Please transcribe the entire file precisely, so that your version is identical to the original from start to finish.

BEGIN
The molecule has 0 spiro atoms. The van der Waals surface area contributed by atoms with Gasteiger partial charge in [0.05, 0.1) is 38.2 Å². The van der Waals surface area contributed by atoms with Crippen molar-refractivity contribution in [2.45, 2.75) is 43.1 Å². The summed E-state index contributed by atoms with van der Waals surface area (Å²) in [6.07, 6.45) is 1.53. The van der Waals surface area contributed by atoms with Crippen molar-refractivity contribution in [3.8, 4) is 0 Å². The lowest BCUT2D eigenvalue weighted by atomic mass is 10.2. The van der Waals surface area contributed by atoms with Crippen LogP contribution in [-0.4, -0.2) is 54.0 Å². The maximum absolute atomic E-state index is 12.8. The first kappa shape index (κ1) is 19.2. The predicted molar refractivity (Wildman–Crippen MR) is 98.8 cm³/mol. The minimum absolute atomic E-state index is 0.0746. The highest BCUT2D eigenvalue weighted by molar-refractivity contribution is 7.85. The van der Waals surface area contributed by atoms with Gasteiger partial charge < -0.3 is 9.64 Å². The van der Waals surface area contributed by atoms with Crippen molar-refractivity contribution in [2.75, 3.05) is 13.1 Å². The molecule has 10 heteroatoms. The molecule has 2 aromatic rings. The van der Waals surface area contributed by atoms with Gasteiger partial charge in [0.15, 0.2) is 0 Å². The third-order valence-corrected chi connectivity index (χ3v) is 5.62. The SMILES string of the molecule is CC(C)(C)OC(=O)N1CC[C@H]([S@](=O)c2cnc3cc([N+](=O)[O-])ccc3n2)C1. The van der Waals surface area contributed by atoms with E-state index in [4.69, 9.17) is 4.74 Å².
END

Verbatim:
The molecule has 0 spiro atoms. The van der Waals surface area contributed by atoms with Gasteiger partial charge in [0.05, 0.1) is 38.2 Å². The van der Waals surface area contributed by atoms with Crippen molar-refractivity contribution in [2.45, 2.75) is 43.1 Å². The summed E-state index contributed by atoms with van der Waals surface area (Å²) in [6.07, 6.45) is 1.53. The van der Waals surface area contributed by atoms with Crippen molar-refractivity contribution in [3.8, 4) is 0 Å². The lowest BCUT2D eigenvalue weighted by atomic mass is 10.2. The van der Waals surface area contributed by atoms with Crippen LogP contribution in [-0.4, -0.2) is 54.0 Å². The maximum absolute atomic E-state index is 12.8. The first kappa shape index (κ1) is 19.2. The predicted molar refractivity (Wildman–Crippen MR) is 98.8 cm³/mol. The minimum absolute atomic E-state index is 0.0746. The highest BCUT2D eigenvalue weighted by molar-refractivity contribution is 7.85. The van der Waals surface area contributed by atoms with Gasteiger partial charge < -0.3 is 9.64 Å². The van der Waals surface area contributed by atoms with Crippen molar-refractivity contribution in [2.75, 3.05) is 13.1 Å². The molecule has 10 heteroatoms. The molecule has 2 aromatic rings. The van der Waals surface area contributed by atoms with Gasteiger partial charge in [0.15, 0.2) is 0 Å². The third-order valence-corrected chi connectivity index (χ3v) is 5.62. The SMILES string of the molecule is CC(C)(C)OC(=O)N1CC[C@H]([S@](=O)c2cnc3cc([N+](=O)[O-])ccc3n2)C1. The van der Waals surface area contributed by atoms with E-state index in [4.69, 9.17) is 4.74 Å².